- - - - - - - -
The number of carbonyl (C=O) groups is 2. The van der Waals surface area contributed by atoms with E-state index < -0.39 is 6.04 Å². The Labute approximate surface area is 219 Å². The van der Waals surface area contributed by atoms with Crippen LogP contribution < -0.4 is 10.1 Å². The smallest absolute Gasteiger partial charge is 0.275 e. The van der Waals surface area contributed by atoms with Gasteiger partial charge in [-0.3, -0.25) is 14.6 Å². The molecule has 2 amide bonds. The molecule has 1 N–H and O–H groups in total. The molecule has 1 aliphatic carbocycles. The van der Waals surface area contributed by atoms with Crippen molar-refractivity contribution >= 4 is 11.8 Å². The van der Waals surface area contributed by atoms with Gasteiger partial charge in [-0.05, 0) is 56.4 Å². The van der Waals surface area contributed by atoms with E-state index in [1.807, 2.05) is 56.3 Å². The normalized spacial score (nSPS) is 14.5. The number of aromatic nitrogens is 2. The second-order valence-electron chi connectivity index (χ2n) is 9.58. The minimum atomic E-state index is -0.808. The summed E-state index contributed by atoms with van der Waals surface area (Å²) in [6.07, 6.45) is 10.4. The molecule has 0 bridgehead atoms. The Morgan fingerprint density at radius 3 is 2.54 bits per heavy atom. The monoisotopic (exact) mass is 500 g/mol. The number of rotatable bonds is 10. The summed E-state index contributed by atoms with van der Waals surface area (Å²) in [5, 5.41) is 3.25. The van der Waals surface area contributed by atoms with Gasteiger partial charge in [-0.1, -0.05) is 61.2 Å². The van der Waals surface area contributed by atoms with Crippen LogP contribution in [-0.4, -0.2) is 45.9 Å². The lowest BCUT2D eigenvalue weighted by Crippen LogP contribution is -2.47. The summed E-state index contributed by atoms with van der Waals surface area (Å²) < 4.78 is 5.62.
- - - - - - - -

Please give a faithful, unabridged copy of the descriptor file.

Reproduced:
The number of carbonyl (C=O) groups is 2. The van der Waals surface area contributed by atoms with E-state index < -0.39 is 6.04 Å². The Labute approximate surface area is 219 Å². The van der Waals surface area contributed by atoms with Crippen LogP contribution < -0.4 is 10.1 Å². The smallest absolute Gasteiger partial charge is 0.275 e. The van der Waals surface area contributed by atoms with Gasteiger partial charge in [-0.3, -0.25) is 14.6 Å². The molecule has 2 amide bonds. The molecule has 1 N–H and O–H groups in total. The molecule has 1 aliphatic carbocycles. The van der Waals surface area contributed by atoms with Crippen molar-refractivity contribution >= 4 is 11.8 Å². The van der Waals surface area contributed by atoms with Gasteiger partial charge in [-0.05, 0) is 56.4 Å². The van der Waals surface area contributed by atoms with E-state index in [1.807, 2.05) is 56.3 Å². The normalized spacial score (nSPS) is 14.5. The number of aromatic nitrogens is 2. The second-order valence-electron chi connectivity index (χ2n) is 9.58. The minimum atomic E-state index is -0.808. The summed E-state index contributed by atoms with van der Waals surface area (Å²) in [6.07, 6.45) is 10.4. The molecule has 0 bridgehead atoms. The Morgan fingerprint density at radius 3 is 2.54 bits per heavy atom. The monoisotopic (exact) mass is 500 g/mol. The number of rotatable bonds is 10. The summed E-state index contributed by atoms with van der Waals surface area (Å²) in [5, 5.41) is 3.25. The van der Waals surface area contributed by atoms with Gasteiger partial charge in [-0.1, -0.05) is 61.2 Å². The van der Waals surface area contributed by atoms with Crippen LogP contribution in [-0.4, -0.2) is 45.9 Å². The lowest BCUT2D eigenvalue weighted by Crippen LogP contribution is -2.47. The summed E-state index contributed by atoms with van der Waals surface area (Å²) < 4.78 is 5.62.